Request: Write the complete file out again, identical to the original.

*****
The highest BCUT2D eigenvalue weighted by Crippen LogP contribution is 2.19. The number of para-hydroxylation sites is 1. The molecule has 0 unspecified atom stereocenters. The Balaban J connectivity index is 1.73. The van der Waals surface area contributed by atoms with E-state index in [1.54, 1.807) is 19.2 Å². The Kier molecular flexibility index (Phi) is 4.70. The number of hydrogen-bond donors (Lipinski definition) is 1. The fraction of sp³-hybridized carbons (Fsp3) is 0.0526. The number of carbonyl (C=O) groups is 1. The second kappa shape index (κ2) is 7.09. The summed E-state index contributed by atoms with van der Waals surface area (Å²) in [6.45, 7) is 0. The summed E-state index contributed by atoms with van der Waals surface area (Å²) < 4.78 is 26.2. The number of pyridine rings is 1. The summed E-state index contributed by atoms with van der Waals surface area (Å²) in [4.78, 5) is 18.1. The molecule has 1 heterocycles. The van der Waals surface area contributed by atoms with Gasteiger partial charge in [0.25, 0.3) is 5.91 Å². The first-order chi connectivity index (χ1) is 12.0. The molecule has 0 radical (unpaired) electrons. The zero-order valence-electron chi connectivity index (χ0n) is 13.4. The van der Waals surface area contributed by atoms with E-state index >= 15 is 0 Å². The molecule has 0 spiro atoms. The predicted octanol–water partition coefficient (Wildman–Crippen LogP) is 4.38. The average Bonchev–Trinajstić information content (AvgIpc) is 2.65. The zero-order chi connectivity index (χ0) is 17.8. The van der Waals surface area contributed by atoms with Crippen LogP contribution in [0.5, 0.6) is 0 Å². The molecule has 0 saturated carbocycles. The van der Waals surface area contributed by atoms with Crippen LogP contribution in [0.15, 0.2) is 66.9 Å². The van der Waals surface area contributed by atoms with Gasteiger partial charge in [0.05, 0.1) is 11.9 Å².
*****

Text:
The highest BCUT2D eigenvalue weighted by Crippen LogP contribution is 2.19. The number of para-hydroxylation sites is 1. The molecule has 0 unspecified atom stereocenters. The Balaban J connectivity index is 1.73. The van der Waals surface area contributed by atoms with E-state index in [1.54, 1.807) is 19.2 Å². The Kier molecular flexibility index (Phi) is 4.70. The number of hydrogen-bond donors (Lipinski definition) is 1. The fraction of sp³-hybridized carbons (Fsp3) is 0.0526. The number of carbonyl (C=O) groups is 1. The second kappa shape index (κ2) is 7.09. The summed E-state index contributed by atoms with van der Waals surface area (Å²) in [6.45, 7) is 0. The summed E-state index contributed by atoms with van der Waals surface area (Å²) < 4.78 is 26.2. The number of pyridine rings is 1. The summed E-state index contributed by atoms with van der Waals surface area (Å²) in [4.78, 5) is 18.1. The molecule has 1 heterocycles. The van der Waals surface area contributed by atoms with Gasteiger partial charge in [0.25, 0.3) is 5.91 Å². The first-order chi connectivity index (χ1) is 12.0. The molecule has 0 radical (unpaired) electrons. The zero-order valence-electron chi connectivity index (χ0n) is 13.4. The van der Waals surface area contributed by atoms with E-state index >= 15 is 0 Å². The molecule has 0 spiro atoms. The predicted octanol–water partition coefficient (Wildman–Crippen LogP) is 4.38. The average Bonchev–Trinajstić information content (AvgIpc) is 2.65. The zero-order chi connectivity index (χ0) is 17.8. The van der Waals surface area contributed by atoms with Crippen LogP contribution in [0.5, 0.6) is 0 Å². The molecule has 0 saturated carbocycles. The van der Waals surface area contributed by atoms with Crippen LogP contribution in [0.15, 0.2) is 66.9 Å². The van der Waals surface area contributed by atoms with Gasteiger partial charge in [0.05, 0.1) is 11.9 Å².